Earlier I posted some questions for this year: Ten Economic Questions for 2019. I'm adding some thoughts, and maybe some predictions for each question.

2) Economic growth:  Economic growth was around 3% in 2018.   Most analysts are expecting growth to slow in 2019 as the impact of the tax cuts wears off.  How much will the economy grow in 2019?

First, since I'm frequently asked, I don't see a recession starting in 2019.

Here is a table of the annual change in real GDP since 2005.  Economic activity has mostly been in the 2% range since 2010.  Given current demographics, that is about what we'd expect: See: 2% is the new 4%., although demographics are improving (more prime age workers).

Note: This table includes both annual change and q4 over the previous q4 (two slightly different measures).   For 2018, I used a 2.6% annual growth rate in Q4 2018 (this gives 3.1% Q4 over Q4 or 2.9% real annual growth).

Real GDP Growth
YearAnnual
GDP
Q4 / Q4
20053.5%3.1%
20062.9%2.6%
20071.9%2.0%
2008-0.1%-2.8%
2009-2.5%0.2%
20102.6%2.6%
20111.6%1.6%
20122.2%1.5%
20131.8%2.6%
20142.5%2.7%
20152.9%2.0%
20161.6%1.9%
20172.2%2.5%
201812.9%3.1%
1 2018 estimate based on 2.6% Q4
annualized real growth rate

The FOMC is projecting real GDP growth of 2.3% to 2.5% in 2019 (Q4 over Q4).

Note: The Trump administration projected 3.5% annual real growth over Mr. Trump's term: "Boost growth to 3.5 percent per year on average, with the potential to reach a 4 percent growth rate." (now removed from Trump website). That hasn't happened.

As expected, there was a pickup in growth in 2018 due to a combination of factors.

The new tax policy boosted the economy a little in 2018, and there was some economic boost from oil sector investment in 2018 since oil prices increased in 2017 and early 2018.  And demographics improved (it appears the prime working age population is growing again, compared to declining a few years ago, although the data is unclear).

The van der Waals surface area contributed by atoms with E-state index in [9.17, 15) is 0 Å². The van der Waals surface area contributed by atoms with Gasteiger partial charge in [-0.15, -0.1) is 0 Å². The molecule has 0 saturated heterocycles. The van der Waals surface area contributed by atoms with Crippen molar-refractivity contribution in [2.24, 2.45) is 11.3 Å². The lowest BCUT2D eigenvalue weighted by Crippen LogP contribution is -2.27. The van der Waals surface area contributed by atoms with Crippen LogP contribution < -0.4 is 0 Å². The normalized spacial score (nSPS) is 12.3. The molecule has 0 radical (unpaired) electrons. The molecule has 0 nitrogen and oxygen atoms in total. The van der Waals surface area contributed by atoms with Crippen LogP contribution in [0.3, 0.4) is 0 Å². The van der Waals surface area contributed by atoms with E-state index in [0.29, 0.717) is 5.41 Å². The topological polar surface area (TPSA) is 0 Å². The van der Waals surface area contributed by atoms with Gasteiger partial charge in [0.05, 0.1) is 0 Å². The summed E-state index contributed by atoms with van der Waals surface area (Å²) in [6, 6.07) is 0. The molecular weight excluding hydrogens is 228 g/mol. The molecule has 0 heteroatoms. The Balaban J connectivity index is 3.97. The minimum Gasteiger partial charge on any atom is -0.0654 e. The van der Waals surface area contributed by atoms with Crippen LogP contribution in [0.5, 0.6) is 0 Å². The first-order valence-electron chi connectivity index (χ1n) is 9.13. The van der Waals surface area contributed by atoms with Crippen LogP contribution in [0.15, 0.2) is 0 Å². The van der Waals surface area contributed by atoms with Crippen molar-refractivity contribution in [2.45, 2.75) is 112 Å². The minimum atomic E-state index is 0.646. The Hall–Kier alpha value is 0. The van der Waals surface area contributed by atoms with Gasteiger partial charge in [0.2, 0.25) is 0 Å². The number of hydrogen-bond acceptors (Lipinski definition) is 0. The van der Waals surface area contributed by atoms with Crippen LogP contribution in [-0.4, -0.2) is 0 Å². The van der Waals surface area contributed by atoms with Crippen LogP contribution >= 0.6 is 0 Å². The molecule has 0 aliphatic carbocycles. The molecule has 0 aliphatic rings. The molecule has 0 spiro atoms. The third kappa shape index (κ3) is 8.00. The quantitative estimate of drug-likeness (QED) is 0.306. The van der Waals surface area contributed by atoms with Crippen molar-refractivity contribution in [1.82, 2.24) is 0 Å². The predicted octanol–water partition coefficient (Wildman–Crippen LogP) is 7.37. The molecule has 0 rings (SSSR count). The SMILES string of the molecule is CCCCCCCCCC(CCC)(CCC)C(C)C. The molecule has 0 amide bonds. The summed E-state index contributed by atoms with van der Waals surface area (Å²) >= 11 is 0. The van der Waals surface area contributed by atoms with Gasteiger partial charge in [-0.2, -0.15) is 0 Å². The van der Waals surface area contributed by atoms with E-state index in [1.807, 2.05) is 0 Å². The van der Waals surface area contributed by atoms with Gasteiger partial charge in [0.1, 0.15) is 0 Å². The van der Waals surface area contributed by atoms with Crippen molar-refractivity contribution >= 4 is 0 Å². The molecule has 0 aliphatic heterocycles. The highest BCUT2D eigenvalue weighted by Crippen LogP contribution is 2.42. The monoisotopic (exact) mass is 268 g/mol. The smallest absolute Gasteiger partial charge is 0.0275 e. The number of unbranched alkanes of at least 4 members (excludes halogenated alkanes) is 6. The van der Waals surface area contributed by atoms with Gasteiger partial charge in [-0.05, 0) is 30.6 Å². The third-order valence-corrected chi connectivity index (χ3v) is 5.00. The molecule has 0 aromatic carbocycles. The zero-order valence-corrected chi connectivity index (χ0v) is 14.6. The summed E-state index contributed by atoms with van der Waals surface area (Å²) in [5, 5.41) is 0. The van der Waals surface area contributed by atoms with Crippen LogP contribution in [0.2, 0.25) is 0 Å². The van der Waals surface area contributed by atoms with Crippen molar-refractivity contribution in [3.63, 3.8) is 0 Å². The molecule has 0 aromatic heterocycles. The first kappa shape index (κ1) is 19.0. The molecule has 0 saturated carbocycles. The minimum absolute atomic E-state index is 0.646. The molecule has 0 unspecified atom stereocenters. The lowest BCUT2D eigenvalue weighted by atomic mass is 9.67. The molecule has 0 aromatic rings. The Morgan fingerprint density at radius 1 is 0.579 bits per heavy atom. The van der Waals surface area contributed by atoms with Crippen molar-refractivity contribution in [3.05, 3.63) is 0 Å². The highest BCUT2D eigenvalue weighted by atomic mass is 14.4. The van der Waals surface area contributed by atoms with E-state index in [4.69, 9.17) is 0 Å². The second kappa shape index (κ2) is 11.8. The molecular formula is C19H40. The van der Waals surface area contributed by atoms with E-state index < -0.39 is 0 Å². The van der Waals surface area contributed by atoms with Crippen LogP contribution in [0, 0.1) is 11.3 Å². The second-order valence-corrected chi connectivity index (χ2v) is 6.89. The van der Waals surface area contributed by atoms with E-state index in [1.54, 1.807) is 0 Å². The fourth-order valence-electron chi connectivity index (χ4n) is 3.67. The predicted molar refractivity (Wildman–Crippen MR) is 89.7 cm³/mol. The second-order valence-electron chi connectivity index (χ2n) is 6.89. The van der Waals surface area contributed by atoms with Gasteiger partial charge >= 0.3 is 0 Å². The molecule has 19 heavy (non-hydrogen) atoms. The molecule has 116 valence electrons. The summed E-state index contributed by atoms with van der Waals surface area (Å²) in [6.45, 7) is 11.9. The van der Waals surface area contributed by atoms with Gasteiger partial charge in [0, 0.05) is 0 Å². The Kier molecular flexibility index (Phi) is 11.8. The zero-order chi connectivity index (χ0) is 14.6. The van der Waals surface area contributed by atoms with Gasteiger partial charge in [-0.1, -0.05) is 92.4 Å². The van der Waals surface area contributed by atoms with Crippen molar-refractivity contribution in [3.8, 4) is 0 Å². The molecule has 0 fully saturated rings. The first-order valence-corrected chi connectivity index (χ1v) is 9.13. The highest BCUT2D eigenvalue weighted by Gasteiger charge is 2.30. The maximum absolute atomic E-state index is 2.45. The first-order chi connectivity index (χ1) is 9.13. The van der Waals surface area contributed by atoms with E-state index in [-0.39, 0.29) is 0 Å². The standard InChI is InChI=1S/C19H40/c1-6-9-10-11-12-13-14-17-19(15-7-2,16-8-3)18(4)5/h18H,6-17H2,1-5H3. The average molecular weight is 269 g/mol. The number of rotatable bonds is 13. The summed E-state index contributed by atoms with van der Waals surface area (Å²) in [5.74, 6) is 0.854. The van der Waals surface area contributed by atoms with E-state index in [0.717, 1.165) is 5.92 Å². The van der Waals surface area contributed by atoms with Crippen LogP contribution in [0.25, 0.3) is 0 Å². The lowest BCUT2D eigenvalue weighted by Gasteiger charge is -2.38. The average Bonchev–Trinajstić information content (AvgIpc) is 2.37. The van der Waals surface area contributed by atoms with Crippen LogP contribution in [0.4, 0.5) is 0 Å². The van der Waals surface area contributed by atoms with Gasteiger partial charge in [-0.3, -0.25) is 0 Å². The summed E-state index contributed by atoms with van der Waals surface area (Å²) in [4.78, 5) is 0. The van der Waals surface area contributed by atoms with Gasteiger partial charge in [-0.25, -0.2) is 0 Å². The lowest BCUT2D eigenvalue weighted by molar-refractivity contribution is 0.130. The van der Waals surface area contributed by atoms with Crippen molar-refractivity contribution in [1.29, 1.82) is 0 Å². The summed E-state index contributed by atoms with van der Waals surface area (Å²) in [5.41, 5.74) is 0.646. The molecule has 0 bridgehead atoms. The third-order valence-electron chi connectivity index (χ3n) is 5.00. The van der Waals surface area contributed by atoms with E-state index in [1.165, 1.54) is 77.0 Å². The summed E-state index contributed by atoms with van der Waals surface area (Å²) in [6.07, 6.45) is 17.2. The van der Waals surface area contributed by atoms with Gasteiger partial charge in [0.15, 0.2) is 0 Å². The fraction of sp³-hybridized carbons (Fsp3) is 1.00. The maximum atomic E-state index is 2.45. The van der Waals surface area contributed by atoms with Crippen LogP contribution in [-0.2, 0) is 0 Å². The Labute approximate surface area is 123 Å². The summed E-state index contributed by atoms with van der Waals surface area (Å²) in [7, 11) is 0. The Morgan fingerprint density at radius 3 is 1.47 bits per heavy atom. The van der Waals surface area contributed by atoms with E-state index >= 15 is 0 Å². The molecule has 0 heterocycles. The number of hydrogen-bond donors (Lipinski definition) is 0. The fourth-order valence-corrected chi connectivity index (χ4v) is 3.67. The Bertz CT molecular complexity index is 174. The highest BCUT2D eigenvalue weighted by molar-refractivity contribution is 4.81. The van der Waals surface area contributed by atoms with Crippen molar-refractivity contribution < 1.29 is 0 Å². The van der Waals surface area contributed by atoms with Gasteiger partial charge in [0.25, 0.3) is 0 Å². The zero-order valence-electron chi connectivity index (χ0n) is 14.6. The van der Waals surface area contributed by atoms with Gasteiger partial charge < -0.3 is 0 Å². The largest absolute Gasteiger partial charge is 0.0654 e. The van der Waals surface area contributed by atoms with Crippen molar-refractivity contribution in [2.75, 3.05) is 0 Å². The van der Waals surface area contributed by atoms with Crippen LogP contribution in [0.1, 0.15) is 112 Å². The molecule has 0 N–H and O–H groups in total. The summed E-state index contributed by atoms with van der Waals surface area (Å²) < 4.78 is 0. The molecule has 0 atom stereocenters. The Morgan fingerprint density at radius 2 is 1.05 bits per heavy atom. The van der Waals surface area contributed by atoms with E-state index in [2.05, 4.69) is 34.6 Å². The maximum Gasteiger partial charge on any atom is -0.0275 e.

Looking to 2019, fiscal policy will still be a positive for growth - although the boost will fade over the course of the year, and become a drag in 2020.   And oil prices declined sharply in late 2018, and this will be a drag on economic growth in 2019.   Auto sales are mostly moving sideways, and housing has been under pressure due to higher mortgage rates and the new tax plan.

These factors suggest growth will slow in 2019, probably to the low 2s -and maybe even a 1 handle.

Here are the Ten Economic Questions for 2019 and a few predictions:

Question #2 for 2019: How much will the economy grow in 2019?
Question #3 for 2019: Will job creation in 2019 be as strong as in 2018?
Question #3 for 2019: Will job creation in 2019 be as strong as in 2018?
Question #4 for 2019: What will the unemployment rate be in December 2019?
Question #5 for 2019: Will the core inflation rate rise in 2019? Will too much inflation be a concern in 2019?
Question #6 for 2019: Will the Fed raise rates in 2019, and if so, by how much?
Question #7 for 2019: How much will wages increase in 2019?
Question #8 for 2019: How much will Residential Investment increase?
Question #9 for 2019: What will happen with house prices in 2019?
Question #10 for 2019: Will housing inventory increase or decrease in 2019?